As I went out for a jog this evening, I ran on a trail that runs behind several houses in our development. It’s a nice trail, with lots of hills and valleys to really work up a sweat and build up some stamina. It has trees and grass on either side, so there’s some shade should one choose to run in this summer heat.
By now, you’ve no doubt heard of all the instances where people call the police on Black or Brown people for an assortment of frivolous reasons. In one instance, a man was painting the front of his house when a woman approached him and asked him if he lived there. It would be hilarious if it wasn’t so sad.
As I was
running jogging today, I heard a man yell out from the back porch toward me. “Get out of here!” he yelled. “Go on! Get the hell out of here!” Almost immediately, I thought to myself: Well, this is it. In a few microseconds, my brain began to play out all the possible permutations of what was about to happen. The guy would call the cops on me, a big Mexican guy running behind his house, and there would be some explaining. I’d have to not even pretend to reach for anything around my waist. I’d have to speak English well, eliminating my accent as much as I could.
These images came to my mind:
In another instance, a woman calls 911 on a man doing some birdwatching, telling the dispatcher that she is being attacked by a Black man.
In New Jersey, a White woman calls the police because her Black neighbors are doing some sort of landscaping on their yard.
This woman calls the police because a Black little girl is selling water outside her apartment.
In North Carolina, a man asks a Black woman for her ID when she wanted to go to her neighborhood pool.
You get the idea.
Seconds after the man yelled, I thought to myself: No, screw that. I was not going to stand for it. No one was going to tell me in my neighborhood where I could and could not run on public property. We worked too hard for too long to buy our home for some random guy who doesn’t know me to yell at me like that.
I turned around and spread my arms out. “What?” I yelled back at the guy. He was looking somewhere else and then looked at me. He then looked back at where he was looking previously, and then back at me. It was then that we both understood what had just happened…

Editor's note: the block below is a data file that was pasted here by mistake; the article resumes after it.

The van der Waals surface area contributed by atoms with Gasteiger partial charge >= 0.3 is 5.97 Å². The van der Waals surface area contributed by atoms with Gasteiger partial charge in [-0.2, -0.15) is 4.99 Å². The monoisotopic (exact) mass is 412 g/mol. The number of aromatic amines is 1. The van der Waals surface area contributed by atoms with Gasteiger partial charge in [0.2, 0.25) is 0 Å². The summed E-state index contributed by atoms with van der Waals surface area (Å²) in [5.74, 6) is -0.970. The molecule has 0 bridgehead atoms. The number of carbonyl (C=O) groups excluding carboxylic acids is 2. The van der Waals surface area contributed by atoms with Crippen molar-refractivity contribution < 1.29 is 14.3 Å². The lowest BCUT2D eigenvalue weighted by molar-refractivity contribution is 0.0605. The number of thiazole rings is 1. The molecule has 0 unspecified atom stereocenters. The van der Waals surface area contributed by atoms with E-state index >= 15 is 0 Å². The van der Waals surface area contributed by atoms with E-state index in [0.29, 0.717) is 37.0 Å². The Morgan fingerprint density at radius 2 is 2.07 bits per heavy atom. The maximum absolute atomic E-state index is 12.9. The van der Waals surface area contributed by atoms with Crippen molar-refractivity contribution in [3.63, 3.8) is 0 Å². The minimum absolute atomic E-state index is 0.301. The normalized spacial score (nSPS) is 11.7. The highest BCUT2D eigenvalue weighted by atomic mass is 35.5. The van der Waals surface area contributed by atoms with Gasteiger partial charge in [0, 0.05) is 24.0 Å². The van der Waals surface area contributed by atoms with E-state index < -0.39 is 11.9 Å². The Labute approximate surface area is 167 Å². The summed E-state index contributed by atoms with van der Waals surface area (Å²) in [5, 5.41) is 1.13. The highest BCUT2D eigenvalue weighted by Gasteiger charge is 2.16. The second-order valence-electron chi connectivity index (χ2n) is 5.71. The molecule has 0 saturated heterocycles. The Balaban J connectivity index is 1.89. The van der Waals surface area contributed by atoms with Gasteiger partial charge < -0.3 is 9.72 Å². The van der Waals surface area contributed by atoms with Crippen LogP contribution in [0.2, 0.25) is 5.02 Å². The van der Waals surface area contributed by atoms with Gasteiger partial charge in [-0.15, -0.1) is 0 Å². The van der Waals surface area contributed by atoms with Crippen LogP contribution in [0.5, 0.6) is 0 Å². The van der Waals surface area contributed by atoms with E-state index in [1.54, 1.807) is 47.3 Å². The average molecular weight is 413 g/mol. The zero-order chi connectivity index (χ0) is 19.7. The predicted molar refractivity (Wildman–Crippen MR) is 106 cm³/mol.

A deer went running out of some shrubs in his backyard, jumping a fence and then running away from me on the trail. We both looked at it run away and then looked at each other. He nodded and smiled and waved at me, and I waved back. Then I started jogging away, thinking that these are some crazy times that have us all on edge.
It was a big deer, though; and she didn’t look healthy.
It just so happened that I was listening to Radiolab, and it was an episode about the history of the Confederate Battle Flag embedded in the Mississippi State Flag. It was tough to listen to it, especially all the racist chants and accusations toward people who only wanted to exist and be seen as human beings. So, yeah, I was a little more on edge because of that. But think of what all these craziness has brought.
I was ready to go to war with one of my neighbors — albeit not literally — because I was convinced that he had joined the chorus of bigots who demand of People of Color a reason for their existence. It was a harmless mistake on my part, but can you imagine if I reply to him with an obscenity instead of just a simple “What?”
In that sense, I hope that I have the wisdom, when confronted with real and not mistaken hate, to be wise in my response and not get so emotional or so caught up in the moment. At the end of the day, people on both sides of the equation of anger, fear and hate have something to lose. And I have much, much, much to lose.
And so do we all…Header image by Francesco Gallarotti on Unsplash
René F. Najera, DrPH
I'm a Doctor of Public Health, having studied at the Johns Hopkins University Bloomberg School of Public Health.
All opinions are my own and in no way represent anyone else or any of the organizations for which I work.
About History of Vaccines: I am the editor of the History of Vaccines site, a project of the College of Physicians of Philadelphia. Please read the About page on the site for more information.
About Epidemiological: I am the sole contributor to Epidemiological, my personal blog to discuss all sorts of issues. It also has an About page you should check out.